Another type of depressive disorder, subsyndromal symptomatic depression (SSD), may occur before the onset of depression. Judd et al.  first proposed the concept of SSD, defining it as the presence of two or more depressive symptoms, lasting for at least two weeks and linked to damaged social function, but not accompanied by a depressed mood or anhedonia. The one-year prevalence rate of SSD is 8.4% . SSD is an important indicator of disability and dysfunction, and the lifetime suicide attempt rate for SSD patients is 10.1%, comparable to that for MDD patients . To date, there is no empirical information about the clinical course of SSD, but there are the following possibilities: SSD may be a self-limited disease that disappears over time; SSD may be a prodrome of MDD or dysthymia; SSD may be an incomplete recovery from MDD or dysthymia; or SSD may be a chronic, low-grade depressive mood pathological state [8–10]. Therefore, SSD is worthy of further research.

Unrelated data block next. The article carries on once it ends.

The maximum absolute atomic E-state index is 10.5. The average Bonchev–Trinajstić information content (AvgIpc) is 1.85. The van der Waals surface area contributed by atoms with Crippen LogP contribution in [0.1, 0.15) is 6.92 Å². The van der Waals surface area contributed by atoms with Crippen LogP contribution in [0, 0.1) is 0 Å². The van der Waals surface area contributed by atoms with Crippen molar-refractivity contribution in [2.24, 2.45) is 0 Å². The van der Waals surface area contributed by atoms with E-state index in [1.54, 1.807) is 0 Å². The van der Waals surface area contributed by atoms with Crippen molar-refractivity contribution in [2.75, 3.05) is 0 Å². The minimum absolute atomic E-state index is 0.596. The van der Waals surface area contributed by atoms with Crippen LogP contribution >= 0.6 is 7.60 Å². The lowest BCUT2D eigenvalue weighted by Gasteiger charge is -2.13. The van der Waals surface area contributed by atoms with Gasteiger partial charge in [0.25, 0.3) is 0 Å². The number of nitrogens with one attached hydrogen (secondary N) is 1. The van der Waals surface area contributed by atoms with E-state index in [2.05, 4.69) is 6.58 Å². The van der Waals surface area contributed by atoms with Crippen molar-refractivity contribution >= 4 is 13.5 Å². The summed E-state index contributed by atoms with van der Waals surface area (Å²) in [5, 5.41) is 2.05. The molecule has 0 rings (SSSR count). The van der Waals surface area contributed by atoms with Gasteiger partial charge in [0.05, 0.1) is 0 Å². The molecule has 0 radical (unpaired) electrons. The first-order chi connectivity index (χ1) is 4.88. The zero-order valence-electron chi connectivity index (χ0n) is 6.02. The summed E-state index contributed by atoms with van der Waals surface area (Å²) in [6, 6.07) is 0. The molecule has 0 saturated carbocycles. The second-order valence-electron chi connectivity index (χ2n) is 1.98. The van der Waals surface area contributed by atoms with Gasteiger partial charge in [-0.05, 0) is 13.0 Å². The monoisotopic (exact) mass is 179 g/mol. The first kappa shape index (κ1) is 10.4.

Previous genetic studies have suggested that SSD and MDD have overlapping genetic pathophysiologies, but the precise mechanisms of these two diseases have not been fully elucidated. Yi et al.  first used whole-genome mRNA microarray analyses of leukocytes to distinguish drug-free first-episode SSD patients from MDD patients and matched controls (n=8/group) based on their gene expression profiles. SSD and MDD patients had different genomic signatures, and a 48-gene model had the best performance in classifying SSD, MDD and healthy control subjects. Yang et al.  used quantitative real-time PCR to assess the mRNA levels of these 48 genes in peripheral blood samples from SSD, MDD and healthy control subjects (n=60/group), and found that three genes: domain-containing 84 (CD84), striatin (STRN) and cystinosin (CTNS) were differentially expressed among the groups. In another study , differential co-expression and regulation analyses of peripheral blood lymphocytes suggested that six differentially regulated genes: fos-related antigen 1 (FOSL1), serum response factor (SRF), JUN, transcription factor activating enhancer binding protein 4 (TFAP4), SRY-box transcription factor 9 (SOX9) and hepatic leukemia factor (HLF) and sixteen transcription factor-to-target differentially co-expressed gene links were the key differential factors in MDD, whereas one differentially regulated gene POZ/BTB and AT hook containing zinc finger 1 (PATZ1) and eight transcription factor-to-target differentially co-expressed gene links were the key differential factors in SSD. Overall, no target genes overlapped between MDD and SSD, and venlafaxine was found to significantly alter the gene expression profiles of MDD patients, but not SSD patients . Using weighted gene co-expression network analyses, Geng et al.  identified 11 modules from 9427 differentially expressed genes (DEGs) in SSD. Gene Ontology (GO) and Kyoto Encyclopedia of Genes and Genomes (KEGG) pathway analyses demonstrated that the inflammatory response and type II diabetes mellitus were enriched in SSD, and 5'-nucleotidase domain containing 1 (NT5DC1), Small G protein signaling modulator 2 (SGSM2) and MYC binding protein (MYCBP) were ultimately identified as significant hub genes. Hori et al.  measured gene expression in 14 medication-free moderate MDD subjects and 14 healthy controls, and found that 317 DEGs mapped to the ‘synaptic transmission’ pathway.